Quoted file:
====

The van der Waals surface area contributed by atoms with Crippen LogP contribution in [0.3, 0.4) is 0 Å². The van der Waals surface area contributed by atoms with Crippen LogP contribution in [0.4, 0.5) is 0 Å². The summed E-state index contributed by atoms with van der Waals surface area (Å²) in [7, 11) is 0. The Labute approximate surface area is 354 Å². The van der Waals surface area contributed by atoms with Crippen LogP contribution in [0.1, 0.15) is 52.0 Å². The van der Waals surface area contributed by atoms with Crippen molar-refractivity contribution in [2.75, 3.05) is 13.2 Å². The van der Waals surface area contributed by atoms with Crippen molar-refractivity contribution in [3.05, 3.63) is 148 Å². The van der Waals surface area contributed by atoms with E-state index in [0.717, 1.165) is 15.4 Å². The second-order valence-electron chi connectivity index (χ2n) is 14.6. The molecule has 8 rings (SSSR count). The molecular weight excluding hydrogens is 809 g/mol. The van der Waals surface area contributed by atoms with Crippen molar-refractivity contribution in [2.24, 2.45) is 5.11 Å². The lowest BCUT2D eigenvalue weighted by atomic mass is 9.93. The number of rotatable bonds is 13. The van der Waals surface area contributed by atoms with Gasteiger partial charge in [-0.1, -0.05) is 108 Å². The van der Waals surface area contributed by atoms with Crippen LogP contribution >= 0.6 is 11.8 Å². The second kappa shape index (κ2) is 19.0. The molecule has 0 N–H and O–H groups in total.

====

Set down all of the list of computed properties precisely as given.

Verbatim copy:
The van der Waals surface area contributed by atoms with Crippen LogP contribution in [0.3, 0.4) is 0 Å². The van der Waals surface area contributed by atoms with Crippen LogP contribution in [0.4, 0.5) is 0 Å². The summed E-state index contributed by atoms with van der Waals surface area (Å²) in [7, 11) is 0. The Labute approximate surface area is 354 Å². The van der Waals surface area contributed by atoms with Crippen LogP contribution in [0.1, 0.15) is 52.0 Å². The van der Waals surface area contributed by atoms with Crippen molar-refractivity contribution in [2.75, 3.05) is 13.2 Å². The van der Waals surface area contributed by atoms with Crippen molar-refractivity contribution in [3.05, 3.63) is 148 Å². The van der Waals surface area contributed by atoms with E-state index in [0.717, 1.165) is 15.4 Å². The second-order valence-electron chi connectivity index (χ2n) is 14.6. The molecule has 8 rings (SSSR count). The molecular weight excluding hydrogens is 809 g/mol. The van der Waals surface area contributed by atoms with Crippen molar-refractivity contribution in [2.24, 2.45) is 5.11 Å². The lowest BCUT2D eigenvalue weighted by atomic mass is 9.93. The number of rotatable bonds is 13. The van der Waals surface area contributed by atoms with Gasteiger partial charge in [-0.1, -0.05) is 108 Å². The van der Waals surface area contributed by atoms with Crippen LogP contribution >= 0.6 is 11.8 Å². The second kappa shape index (κ2) is 19.0. The molecule has 0 N–H and O–H groups in total.